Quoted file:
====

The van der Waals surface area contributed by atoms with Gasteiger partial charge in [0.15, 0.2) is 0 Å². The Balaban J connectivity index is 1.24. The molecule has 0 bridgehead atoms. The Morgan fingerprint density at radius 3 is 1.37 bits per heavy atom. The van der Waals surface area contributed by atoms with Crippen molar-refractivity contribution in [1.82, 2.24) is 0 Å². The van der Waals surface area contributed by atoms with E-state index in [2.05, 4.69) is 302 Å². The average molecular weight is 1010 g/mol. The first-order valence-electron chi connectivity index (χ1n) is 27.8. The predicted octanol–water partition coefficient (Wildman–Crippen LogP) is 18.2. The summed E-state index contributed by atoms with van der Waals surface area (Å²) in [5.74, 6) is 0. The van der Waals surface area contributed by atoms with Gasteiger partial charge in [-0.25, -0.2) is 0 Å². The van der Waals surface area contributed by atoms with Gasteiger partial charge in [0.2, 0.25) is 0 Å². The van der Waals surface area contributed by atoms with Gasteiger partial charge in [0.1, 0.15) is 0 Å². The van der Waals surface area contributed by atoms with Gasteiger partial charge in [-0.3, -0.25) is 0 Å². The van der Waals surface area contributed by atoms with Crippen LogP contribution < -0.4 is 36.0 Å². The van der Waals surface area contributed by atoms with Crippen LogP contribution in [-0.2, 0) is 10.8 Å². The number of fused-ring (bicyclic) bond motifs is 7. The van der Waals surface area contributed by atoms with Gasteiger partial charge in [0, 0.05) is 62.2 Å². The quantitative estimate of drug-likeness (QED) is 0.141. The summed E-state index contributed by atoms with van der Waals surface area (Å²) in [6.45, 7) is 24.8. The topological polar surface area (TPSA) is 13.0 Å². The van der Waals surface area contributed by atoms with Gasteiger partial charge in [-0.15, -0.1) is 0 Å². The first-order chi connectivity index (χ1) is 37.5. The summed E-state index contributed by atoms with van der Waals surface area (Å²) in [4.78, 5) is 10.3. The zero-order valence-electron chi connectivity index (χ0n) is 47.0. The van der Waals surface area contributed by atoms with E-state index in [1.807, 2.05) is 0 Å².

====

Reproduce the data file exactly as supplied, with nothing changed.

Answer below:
The van der Waals surface area contributed by atoms with Gasteiger partial charge in [0.15, 0.2) is 0 Å². The Balaban J connectivity index is 1.24. The molecule has 0 bridgehead atoms. The Morgan fingerprint density at radius 3 is 1.37 bits per heavy atom. The van der Waals surface area contributed by atoms with Crippen molar-refractivity contribution in [1.82, 2.24) is 0 Å². The van der Waals surface area contributed by atoms with E-state index in [2.05, 4.69) is 302 Å². The average molecular weight is 1010 g/mol. The first-order valence-electron chi connectivity index (χ1n) is 27.8. The predicted octanol–water partition coefficient (Wildman–Crippen LogP) is 18.2. The summed E-state index contributed by atoms with van der Waals surface area (Å²) in [5.74, 6) is 0. The van der Waals surface area contributed by atoms with Gasteiger partial charge in [-0.25, -0.2) is 0 Å². The van der Waals surface area contributed by atoms with Gasteiger partial charge in [0.2, 0.25) is 0 Å². The van der Waals surface area contributed by atoms with Gasteiger partial charge in [0.1, 0.15) is 0 Å². The van der Waals surface area contributed by atoms with Gasteiger partial charge in [-0.3, -0.25) is 0 Å². The van der Waals surface area contributed by atoms with Crippen LogP contribution < -0.4 is 36.0 Å². The van der Waals surface area contributed by atoms with Crippen LogP contribution in [-0.2, 0) is 10.8 Å². The number of fused-ring (bicyclic) bond motifs is 7. The van der Waals surface area contributed by atoms with Gasteiger partial charge in [0, 0.05) is 62.2 Å². The quantitative estimate of drug-likeness (QED) is 0.141. The summed E-state index contributed by atoms with van der Waals surface area (Å²) in [6.45, 7) is 24.8. The topological polar surface area (TPSA) is 13.0 Å². The van der Waals surface area contributed by atoms with Gasteiger partial charge in [-0.15, -0.1) is 0 Å². The first-order chi connectivity index (χ1) is 37.5. The summed E-state index contributed by atoms with van der Waals surface area (Å²) in [4.78, 5) is 10.3. The zero-order valence-electron chi connectivity index (χ0n) is 47.0. The van der Waals surface area contributed by atoms with E-state index in [1.807, 2.05) is 0 Å².